"We will continue to identify and bring to resolution high impact cases that send strong enforcement messages to the industry about compliance," said Jocelyn Samuels, director of the Department of Health and Human Services' Office for Civil Rights, earlier this year. "These types of cases can include the lack of a comprehensive risk analysis and risk management practices, ignoring identified threats and hazards to systems containing electronic protected health information, and insufficient policies and procedures, and training of workforce members."

State Audits

Besides worrying about various federal security related audits, certain healthcare entities need to have their risk assessments and other details of their security programs buttoned down in case they are audited by state examiners, as demonstrated by the review of Roswell Park by New York's state comptroller.

John Buyce, audit director in the New York state comptroller's office, explains to Information Security Media Group that various state agencies and state-operated facilities in New York are periodically chosen for random information security audits by state IT auditors.

While there is no formal New York state program to audit all state-operated healthcare facilities, the next healthcare entities to be audited could potentially be other academic medical centers that are part of the state university system, he says. Roswell Park is affiliated with the State University of New York at Buffalo.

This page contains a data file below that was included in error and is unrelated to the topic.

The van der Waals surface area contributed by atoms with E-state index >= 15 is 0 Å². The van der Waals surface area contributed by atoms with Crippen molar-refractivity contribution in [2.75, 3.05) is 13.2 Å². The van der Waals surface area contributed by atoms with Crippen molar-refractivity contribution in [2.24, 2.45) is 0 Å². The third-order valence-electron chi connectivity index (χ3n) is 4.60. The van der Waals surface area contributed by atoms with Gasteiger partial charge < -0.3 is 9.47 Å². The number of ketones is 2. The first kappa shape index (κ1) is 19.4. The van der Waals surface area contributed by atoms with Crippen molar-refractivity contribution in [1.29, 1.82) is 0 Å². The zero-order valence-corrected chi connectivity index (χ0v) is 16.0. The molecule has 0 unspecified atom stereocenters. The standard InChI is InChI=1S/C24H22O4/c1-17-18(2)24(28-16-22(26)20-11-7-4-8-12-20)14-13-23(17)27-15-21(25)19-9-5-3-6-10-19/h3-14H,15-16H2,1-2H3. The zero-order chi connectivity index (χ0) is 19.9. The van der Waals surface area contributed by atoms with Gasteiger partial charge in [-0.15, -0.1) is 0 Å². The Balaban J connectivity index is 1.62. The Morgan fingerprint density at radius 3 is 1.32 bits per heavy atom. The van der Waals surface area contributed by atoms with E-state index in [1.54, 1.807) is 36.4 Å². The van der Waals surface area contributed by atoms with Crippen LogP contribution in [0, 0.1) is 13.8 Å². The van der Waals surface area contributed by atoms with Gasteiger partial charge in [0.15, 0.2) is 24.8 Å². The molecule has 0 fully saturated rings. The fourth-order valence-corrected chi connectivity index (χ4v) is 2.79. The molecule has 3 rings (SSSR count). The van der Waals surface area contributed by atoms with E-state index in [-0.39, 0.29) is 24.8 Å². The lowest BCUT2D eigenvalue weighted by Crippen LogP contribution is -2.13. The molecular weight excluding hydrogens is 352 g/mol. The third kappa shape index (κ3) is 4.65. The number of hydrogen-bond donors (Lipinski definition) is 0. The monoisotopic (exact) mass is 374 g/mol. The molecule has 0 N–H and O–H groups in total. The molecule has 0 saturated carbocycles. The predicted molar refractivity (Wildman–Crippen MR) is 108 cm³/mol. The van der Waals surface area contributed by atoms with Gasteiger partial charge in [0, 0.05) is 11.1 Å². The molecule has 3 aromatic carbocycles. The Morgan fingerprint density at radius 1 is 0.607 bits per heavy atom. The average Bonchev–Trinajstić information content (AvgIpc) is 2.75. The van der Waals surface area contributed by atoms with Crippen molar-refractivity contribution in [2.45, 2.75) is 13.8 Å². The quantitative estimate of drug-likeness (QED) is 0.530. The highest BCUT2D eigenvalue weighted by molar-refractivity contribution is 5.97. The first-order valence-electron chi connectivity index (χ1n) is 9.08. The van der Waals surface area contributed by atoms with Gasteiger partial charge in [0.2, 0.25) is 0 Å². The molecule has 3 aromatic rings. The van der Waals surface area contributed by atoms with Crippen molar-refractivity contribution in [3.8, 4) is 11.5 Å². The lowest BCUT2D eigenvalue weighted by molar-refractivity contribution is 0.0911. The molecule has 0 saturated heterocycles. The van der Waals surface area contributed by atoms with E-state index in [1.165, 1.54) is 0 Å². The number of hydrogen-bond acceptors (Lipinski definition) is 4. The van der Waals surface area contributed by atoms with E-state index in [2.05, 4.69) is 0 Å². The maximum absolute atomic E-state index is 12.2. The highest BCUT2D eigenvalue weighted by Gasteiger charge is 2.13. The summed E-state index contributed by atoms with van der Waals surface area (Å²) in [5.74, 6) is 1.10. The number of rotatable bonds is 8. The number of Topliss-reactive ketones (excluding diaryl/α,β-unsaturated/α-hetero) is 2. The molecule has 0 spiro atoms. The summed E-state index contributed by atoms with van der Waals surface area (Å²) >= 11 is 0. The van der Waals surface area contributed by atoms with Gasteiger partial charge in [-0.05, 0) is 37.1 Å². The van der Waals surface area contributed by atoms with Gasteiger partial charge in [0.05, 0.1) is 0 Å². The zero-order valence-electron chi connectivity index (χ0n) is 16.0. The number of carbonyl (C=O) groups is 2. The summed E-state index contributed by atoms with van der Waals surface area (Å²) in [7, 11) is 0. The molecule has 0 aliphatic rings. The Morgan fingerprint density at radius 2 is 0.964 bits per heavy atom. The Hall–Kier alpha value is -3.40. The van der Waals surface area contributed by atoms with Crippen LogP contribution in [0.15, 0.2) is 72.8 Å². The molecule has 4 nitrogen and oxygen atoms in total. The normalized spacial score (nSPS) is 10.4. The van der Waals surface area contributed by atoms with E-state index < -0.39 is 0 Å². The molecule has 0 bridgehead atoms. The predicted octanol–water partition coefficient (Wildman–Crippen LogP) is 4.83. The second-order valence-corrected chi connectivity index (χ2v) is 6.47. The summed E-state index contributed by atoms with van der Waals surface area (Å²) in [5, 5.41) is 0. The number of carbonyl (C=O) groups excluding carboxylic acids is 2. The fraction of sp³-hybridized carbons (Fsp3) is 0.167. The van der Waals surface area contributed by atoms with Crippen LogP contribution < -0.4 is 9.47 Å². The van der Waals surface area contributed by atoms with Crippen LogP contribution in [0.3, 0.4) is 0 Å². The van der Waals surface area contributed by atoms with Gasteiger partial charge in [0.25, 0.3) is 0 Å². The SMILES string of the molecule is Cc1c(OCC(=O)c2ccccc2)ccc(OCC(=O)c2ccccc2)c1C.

In examining the information security programs of state healthcare entities, "we take HIPAA into consideration, but also other federal standards and best practices," he says.

For instance, when examining any state entity or agency's information security, "we look at protections that are in place, such as whether patches were applied; access controls; what sort of password practices are followed; who has access to systems," he says. Also examined are equipment such as routers, and whether ports are left open, he says.


About the Author

Marianne Kolbasuk McGee

Marianne Kolbasuk McGee

Executive Editor, HealthcareInfoSecurity

McGee is executive editor of Information Security Media Group's HealthcareInfoSecurity.com media site. She has about 30 years of IT journalism experience, with a focus on healthcare information technology issues for more than 15 years. Before joining ISMG in 2012, she was a reporter at InformationWeek magazine and news site, and played a lead role in the launch of InformationWeek's healthcare IT media site.